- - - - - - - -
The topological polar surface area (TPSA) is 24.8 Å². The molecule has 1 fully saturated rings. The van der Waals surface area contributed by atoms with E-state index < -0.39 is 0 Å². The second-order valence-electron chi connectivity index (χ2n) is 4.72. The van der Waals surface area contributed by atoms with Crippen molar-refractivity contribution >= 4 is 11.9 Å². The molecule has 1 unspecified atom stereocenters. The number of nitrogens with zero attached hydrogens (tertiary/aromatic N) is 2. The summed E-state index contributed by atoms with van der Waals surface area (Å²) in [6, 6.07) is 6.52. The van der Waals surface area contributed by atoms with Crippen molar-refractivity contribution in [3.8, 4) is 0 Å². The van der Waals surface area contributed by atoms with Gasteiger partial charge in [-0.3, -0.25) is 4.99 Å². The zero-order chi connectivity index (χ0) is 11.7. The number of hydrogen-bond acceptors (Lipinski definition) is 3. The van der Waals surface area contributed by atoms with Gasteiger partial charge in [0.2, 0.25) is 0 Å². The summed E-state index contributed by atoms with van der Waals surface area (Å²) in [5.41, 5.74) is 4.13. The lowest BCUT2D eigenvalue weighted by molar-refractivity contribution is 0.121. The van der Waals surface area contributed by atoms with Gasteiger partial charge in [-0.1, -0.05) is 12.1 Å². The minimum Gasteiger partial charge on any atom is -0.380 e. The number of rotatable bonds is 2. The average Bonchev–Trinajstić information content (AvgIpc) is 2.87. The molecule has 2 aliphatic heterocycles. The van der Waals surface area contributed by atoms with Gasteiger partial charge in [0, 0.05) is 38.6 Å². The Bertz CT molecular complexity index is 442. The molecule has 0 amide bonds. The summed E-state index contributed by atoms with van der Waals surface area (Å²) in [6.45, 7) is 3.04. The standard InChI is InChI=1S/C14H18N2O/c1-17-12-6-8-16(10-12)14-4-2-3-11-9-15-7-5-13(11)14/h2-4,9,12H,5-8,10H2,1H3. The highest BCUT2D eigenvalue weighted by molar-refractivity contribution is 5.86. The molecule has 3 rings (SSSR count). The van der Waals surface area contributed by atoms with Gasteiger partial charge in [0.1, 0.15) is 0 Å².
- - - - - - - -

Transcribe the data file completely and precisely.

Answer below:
The topological polar surface area (TPSA) is 24.8 Å². The molecule has 1 fully saturated rings. The van der Waals surface area contributed by atoms with E-state index < -0.39 is 0 Å². The second-order valence-electron chi connectivity index (χ2n) is 4.72. The van der Waals surface area contributed by atoms with Crippen molar-refractivity contribution >= 4 is 11.9 Å². The molecule has 1 unspecified atom stereocenters. The number of nitrogens with zero attached hydrogens (tertiary/aromatic N) is 2. The summed E-state index contributed by atoms with van der Waals surface area (Å²) in [6, 6.07) is 6.52. The van der Waals surface area contributed by atoms with Crippen molar-refractivity contribution in [3.8, 4) is 0 Å². The van der Waals surface area contributed by atoms with Gasteiger partial charge in [-0.3, -0.25) is 4.99 Å². The zero-order chi connectivity index (χ0) is 11.7. The number of hydrogen-bond acceptors (Lipinski definition) is 3. The van der Waals surface area contributed by atoms with Gasteiger partial charge in [0.2, 0.25) is 0 Å². The summed E-state index contributed by atoms with van der Waals surface area (Å²) in [5.41, 5.74) is 4.13. The lowest BCUT2D eigenvalue weighted by molar-refractivity contribution is 0.121. The van der Waals surface area contributed by atoms with Gasteiger partial charge in [-0.1, -0.05) is 12.1 Å². The minimum Gasteiger partial charge on any atom is -0.380 e. The number of rotatable bonds is 2. The average Bonchev–Trinajstić information content (AvgIpc) is 2.87. The molecule has 2 aliphatic heterocycles. The van der Waals surface area contributed by atoms with Gasteiger partial charge in [0, 0.05) is 38.6 Å². The Bertz CT molecular complexity index is 442. The molecule has 0 amide bonds. The summed E-state index contributed by atoms with van der Waals surface area (Å²) in [6.45, 7) is 3.04. The standard InChI is InChI=1S/C14H18N2O/c1-17-12-6-8-16(10-12)14-4-2-3-11-9-15-7-5-13(11)14/h2-4,9,12H,5-8,10H2,1H3. The highest BCUT2D eigenvalue weighted by molar-refractivity contribution is 5.86. The molecule has 3 rings (SSSR count). The van der Waals surface area contributed by atoms with Gasteiger partial charge in [0.1, 0.15) is 0 Å².